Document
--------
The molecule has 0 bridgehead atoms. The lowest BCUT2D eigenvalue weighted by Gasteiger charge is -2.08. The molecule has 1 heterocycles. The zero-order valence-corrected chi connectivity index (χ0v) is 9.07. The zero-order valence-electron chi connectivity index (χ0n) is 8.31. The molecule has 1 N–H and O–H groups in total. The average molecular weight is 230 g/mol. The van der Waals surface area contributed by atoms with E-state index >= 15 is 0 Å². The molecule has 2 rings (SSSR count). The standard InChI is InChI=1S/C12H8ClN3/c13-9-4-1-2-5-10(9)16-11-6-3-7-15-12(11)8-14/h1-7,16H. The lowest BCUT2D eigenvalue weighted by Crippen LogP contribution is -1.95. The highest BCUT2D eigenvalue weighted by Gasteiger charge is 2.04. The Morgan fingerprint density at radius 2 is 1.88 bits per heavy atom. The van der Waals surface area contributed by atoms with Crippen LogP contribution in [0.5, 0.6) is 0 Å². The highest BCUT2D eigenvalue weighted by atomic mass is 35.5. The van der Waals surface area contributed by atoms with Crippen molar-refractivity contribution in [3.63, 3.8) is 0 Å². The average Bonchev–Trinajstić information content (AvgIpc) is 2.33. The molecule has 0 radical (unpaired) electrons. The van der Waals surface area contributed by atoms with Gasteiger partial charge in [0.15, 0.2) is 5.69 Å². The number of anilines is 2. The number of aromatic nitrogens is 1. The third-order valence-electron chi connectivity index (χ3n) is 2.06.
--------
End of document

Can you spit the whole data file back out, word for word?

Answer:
The molecule has 0 bridgehead atoms. The lowest BCUT2D eigenvalue weighted by Gasteiger charge is -2.08. The molecule has 1 heterocycles. The zero-order valence-corrected chi connectivity index (χ0v) is 9.07. The zero-order valence-electron chi connectivity index (χ0n) is 8.31. The molecule has 1 N–H and O–H groups in total. The average molecular weight is 230 g/mol. The van der Waals surface area contributed by atoms with E-state index >= 15 is 0 Å². The molecule has 2 rings (SSSR count). The standard InChI is InChI=1S/C12H8ClN3/c13-9-4-1-2-5-10(9)16-11-6-3-7-15-12(11)8-14/h1-7,16H. The lowest BCUT2D eigenvalue weighted by Crippen LogP contribution is -1.95. The highest BCUT2D eigenvalue weighted by Gasteiger charge is 2.04. The Morgan fingerprint density at radius 2 is 1.88 bits per heavy atom. The van der Waals surface area contributed by atoms with Crippen LogP contribution in [0.5, 0.6) is 0 Å². The highest BCUT2D eigenvalue weighted by atomic mass is 35.5. The van der Waals surface area contributed by atoms with Crippen molar-refractivity contribution in [3.63, 3.8) is 0 Å². The average Bonchev–Trinajstić information content (AvgIpc) is 2.33. The molecule has 0 radical (unpaired) electrons. The van der Waals surface area contributed by atoms with Gasteiger partial charge in [0.15, 0.2) is 5.69 Å². The number of anilines is 2. The number of aromatic nitrogens is 1. The third-order valence-electron chi connectivity index (χ3n) is 2.06.